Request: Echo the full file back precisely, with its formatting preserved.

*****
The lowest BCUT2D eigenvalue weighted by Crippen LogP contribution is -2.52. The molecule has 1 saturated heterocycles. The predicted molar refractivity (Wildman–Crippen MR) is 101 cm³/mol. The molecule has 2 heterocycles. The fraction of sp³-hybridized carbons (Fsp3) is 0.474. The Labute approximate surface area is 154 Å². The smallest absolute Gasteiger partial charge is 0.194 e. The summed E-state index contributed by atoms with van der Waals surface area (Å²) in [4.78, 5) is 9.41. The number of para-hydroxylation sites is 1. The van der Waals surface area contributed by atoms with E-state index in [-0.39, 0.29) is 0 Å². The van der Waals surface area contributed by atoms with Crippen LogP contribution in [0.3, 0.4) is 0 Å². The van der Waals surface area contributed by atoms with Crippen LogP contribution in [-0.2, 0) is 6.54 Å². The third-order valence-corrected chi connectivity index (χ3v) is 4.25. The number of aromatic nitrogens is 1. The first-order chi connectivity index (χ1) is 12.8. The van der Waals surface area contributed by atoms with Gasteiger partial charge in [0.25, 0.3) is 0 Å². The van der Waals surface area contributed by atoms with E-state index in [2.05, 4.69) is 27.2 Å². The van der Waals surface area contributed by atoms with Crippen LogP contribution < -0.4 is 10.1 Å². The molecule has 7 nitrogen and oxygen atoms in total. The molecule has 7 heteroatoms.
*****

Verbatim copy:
The lowest BCUT2D eigenvalue weighted by Crippen LogP contribution is -2.52. The molecule has 1 saturated heterocycles. The predicted molar refractivity (Wildman–Crippen MR) is 101 cm³/mol. The molecule has 2 heterocycles. The fraction of sp³-hybridized carbons (Fsp3) is 0.474. The Labute approximate surface area is 154 Å². The smallest absolute Gasteiger partial charge is 0.194 e. The summed E-state index contributed by atoms with van der Waals surface area (Å²) in [4.78, 5) is 9.41. The number of para-hydroxylation sites is 1. The van der Waals surface area contributed by atoms with E-state index in [-0.39, 0.29) is 0 Å². The van der Waals surface area contributed by atoms with Crippen LogP contribution in [0.3, 0.4) is 0 Å². The van der Waals surface area contributed by atoms with Crippen LogP contribution in [-0.2, 0) is 6.54 Å². The third-order valence-corrected chi connectivity index (χ3v) is 4.25. The number of aromatic nitrogens is 1. The first-order chi connectivity index (χ1) is 12.8. The van der Waals surface area contributed by atoms with Gasteiger partial charge in [0.25, 0.3) is 0 Å². The van der Waals surface area contributed by atoms with E-state index in [2.05, 4.69) is 27.2 Å². The van der Waals surface area contributed by atoms with Crippen LogP contribution < -0.4 is 10.1 Å². The molecule has 7 nitrogen and oxygen atoms in total. The molecule has 7 heteroatoms.